Malachy Clerkin: Ireland will beat Andorra . . . won’t they?

The Stephen Kenny era is in a twilight zone and will die on the vine without positive results

Stephen Kenny remains without a win in his first 11 games as Republic of Ireland manager. Photograph: Tommy Dickson/Inpho

Stephen Kenny remains without a win in his first 11 games as Republic of Ireland manager. Photograph: Tommy Dickson/Inpho

 

Saw a line in one of the papers over the weekend. Nearly broke a toe dropping the tablet. “If Ireland do not beat Andorra on Thursday, it will be a dozen games under Stephen Kenny without a win,” it read. It wasn’t even tongue in cheek. Just a straight statement of fact.

Did we ever think we’d live so long? That we would find ourselves in the week of a friendly international entertaining, to any extent, the idea of an Ireland team not beating Andorra? Even just saying it out loud seems like an in-joke gone too far.

First off, if Ireland do not beat Andorra on Thursday, Irish football has much bigger problems than Stephen Kenny’s dozen games without a win. It has them anyway, of course. And they won’t disappear just because the national side beats the 158th ranked team in the world.

But like, come on now. It’s not stinting on respect for the opposition to point out that however bad things have ever been, the phrase “If Ireland do not beat Andorra” has never had an airing before. Ireland’s results have not been good, no. But it should not be considered a journey out onto a limb to suggest that they will pick up their first win this week.

This is where we are though. You lose at home to Luxembourg, this is the price you pay. After that defeat in March, much was made of the fact that Luxembourg were not quite the minnows they used to be. There was a strain of thinking too that Ireland - particularly Kenny and Seamus Coleman - overdid the sackcloth-and-ashes routine after the game. That proclaiming the result to be unacceptable was a sign of Ireland’s inflated opinion of their place in a game.

Which would have been all very well, except there wasn’t a single whistling dixie mention of any of that before the match. And because there wasn’t, you get the sense that bets are being hedged ahead of this Andorra fixture. It’s as though nobody is quite sure where the bottom of the well is any more. It isn’t Luxembourg at home - might it be Andorra away?

Appalling

Of all the ways we saw Kenny’s first year going, we didn’t see it this way. Eleven games without a win. An appalling goalscoring record. The close contact fiasco in Slovakia. The hapless penalty-shoot-out defeat. The England video row. One back-room staff member after another departing. World Cup hopes more or less extinguished after two matches. Aside from that, how did you enjoy the play Mrs Lincoln?

But still. Things have been bad but they haven’t been if-Ireland-do-not-beat-Andorra bad. It’s fair to say that widespread public support for Kenny was fracturing before the Luxembourg game and it fell off a bit of a cliff afterwards. He and his team have miles to travel before they get it back. But they’re not going to not beat Andorra. Don’t be daft.

The Kenny era is in a strange kind of twilight zone. For all that results have been bad, very few of the performances have been outright stinkers. Once or twice a half, his team puts together a neat and tidy passing move that gets Ireland up the pitch with precision and style, playing exactly the type of football he has been dogmatically preaching for years.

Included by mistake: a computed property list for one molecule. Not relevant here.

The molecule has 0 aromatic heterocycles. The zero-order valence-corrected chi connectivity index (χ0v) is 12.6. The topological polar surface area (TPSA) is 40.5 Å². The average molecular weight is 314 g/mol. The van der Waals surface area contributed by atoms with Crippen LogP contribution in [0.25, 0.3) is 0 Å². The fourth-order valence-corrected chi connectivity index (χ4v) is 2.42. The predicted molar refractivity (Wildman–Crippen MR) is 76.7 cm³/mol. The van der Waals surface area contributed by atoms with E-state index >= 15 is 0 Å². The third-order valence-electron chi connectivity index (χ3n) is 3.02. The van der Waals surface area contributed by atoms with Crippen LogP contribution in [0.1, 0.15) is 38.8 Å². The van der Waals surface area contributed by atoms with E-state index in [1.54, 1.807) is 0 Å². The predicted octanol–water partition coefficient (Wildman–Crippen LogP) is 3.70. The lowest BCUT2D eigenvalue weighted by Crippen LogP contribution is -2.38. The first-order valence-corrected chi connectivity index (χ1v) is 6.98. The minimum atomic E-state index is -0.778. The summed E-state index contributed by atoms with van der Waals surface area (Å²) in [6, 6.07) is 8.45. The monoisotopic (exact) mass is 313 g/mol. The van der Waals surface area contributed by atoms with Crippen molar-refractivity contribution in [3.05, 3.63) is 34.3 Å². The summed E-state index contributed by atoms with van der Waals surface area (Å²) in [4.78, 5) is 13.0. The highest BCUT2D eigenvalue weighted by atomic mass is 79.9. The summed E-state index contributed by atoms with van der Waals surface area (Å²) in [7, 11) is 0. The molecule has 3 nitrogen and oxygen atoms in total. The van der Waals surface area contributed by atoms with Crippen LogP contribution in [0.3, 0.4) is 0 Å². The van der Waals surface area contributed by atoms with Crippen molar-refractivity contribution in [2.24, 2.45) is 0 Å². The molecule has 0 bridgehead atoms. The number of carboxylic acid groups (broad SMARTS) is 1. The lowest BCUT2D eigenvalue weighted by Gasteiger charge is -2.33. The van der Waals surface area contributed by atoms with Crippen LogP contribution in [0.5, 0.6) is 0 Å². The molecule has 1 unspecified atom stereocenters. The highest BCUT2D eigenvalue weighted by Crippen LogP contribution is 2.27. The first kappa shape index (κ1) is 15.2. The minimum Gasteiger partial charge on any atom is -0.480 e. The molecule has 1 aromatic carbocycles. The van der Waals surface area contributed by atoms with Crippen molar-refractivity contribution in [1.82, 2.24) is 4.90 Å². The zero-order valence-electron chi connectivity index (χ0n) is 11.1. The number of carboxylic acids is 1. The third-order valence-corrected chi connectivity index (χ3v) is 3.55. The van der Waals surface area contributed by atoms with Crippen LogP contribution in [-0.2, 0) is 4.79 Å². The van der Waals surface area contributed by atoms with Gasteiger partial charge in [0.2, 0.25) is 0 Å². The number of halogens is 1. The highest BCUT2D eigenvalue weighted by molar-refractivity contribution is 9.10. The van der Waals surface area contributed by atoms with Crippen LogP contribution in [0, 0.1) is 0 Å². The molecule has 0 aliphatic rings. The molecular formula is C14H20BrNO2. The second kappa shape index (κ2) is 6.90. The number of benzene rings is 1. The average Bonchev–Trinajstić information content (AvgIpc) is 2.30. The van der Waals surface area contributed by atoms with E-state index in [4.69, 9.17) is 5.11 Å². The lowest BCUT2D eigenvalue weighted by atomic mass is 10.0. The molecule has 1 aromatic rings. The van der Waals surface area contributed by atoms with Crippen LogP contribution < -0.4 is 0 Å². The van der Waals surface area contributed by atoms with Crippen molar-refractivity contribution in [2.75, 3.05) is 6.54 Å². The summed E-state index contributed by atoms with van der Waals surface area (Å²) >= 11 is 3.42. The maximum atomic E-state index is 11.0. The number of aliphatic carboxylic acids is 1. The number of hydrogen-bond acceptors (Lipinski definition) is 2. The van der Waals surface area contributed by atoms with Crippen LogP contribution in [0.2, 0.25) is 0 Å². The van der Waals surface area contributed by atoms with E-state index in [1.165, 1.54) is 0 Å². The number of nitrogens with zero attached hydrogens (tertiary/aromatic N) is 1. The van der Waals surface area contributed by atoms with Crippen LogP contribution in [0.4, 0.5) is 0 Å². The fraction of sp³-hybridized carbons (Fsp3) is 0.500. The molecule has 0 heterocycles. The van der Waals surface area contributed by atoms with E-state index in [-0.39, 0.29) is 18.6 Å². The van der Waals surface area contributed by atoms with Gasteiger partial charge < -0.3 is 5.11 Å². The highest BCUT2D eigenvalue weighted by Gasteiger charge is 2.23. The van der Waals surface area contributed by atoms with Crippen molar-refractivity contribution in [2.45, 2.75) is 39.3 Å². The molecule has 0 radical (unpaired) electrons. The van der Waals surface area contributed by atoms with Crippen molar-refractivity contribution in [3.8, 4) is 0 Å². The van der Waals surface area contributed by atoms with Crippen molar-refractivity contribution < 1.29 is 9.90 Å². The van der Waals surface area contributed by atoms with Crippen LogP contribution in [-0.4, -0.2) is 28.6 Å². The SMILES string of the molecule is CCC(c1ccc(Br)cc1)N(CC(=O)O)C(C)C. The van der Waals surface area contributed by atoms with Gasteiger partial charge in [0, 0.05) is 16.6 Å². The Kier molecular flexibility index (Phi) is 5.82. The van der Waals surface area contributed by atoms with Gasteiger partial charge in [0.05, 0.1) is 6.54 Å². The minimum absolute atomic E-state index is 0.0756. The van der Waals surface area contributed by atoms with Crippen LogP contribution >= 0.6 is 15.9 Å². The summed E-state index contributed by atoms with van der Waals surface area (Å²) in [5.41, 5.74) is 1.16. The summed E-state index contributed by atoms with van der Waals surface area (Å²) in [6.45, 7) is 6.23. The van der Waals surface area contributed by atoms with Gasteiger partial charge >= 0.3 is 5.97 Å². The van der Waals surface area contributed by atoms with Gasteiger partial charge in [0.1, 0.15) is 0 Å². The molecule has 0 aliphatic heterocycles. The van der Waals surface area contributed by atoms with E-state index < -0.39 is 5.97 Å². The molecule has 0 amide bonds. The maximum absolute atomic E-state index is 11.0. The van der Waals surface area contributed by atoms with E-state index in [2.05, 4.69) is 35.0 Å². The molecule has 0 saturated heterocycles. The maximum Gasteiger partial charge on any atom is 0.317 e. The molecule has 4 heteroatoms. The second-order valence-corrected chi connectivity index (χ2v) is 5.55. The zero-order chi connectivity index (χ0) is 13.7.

Problem is, they don’t score at the end of those moves. Of the four goals under Kenny, Shane Duffy and James McClean have scored from corners, James Collins got in for a hustle-and-harry job against Serbia and only Alan Browne’s opener in that game came from Ireland creating space. It’s a paltry return.

And it has made the Kenny regime so much harder to defend. You want Kenny to succeed. You want his ideas to succeed. You know Ireland aren’t ever going to win anything and you’re fine with that - you just don’t see why it all has to be such a grind and why the football has to be terrible. So you think maybe this can be the start of something different.

If only

And it is, up to a point. They play some nice stuff but they leave you with if-onlys. If only Alan Browne hadn’t hit the post against Slovakia. If only the Callum Robinson who has no problems in front of goal when playing Chelsea could extend the same courtesy to, say, Luxembourg. If only John Egan hadn’t got injured. If only Shane Duffy hadn’t moved to Celtic. If only, if only.

But in the end, it’s a losing battle. You find yourself arguing with your mates in the WhatsApp group when Ireland are playing. You overpraise the stuff that is pleasing on the eye. You watch yourself typing out blithe dismissals of Martin O’Neill and Giovanni Trapattoni, overlooking the fact that they both got Ireland to the Euros. They did not lose to Luxembourg. Neither reign featured the sentence, ‘If Ireland do not beat Andorra.’

So here’s what the twilight feels like. It is to be broadly in favour of everything Kenny is trying to do with the team while accepting that it will all die on the vine without results. It is to know in your bones that results would be just as bad playing the old caveman stuff but starting to doubt your contention because clearly you can’t prove it. It is to wonder why Kenny’s critics don’t see that this is so obviously the right way to go while quietly questioning your own fealty.

This week, first and foremost, it is to dismiss out of hand any suggestion that Ireland won’t beat Andorra on Thursday. They will. Of course they will. They absolutely will.

Won’t they?

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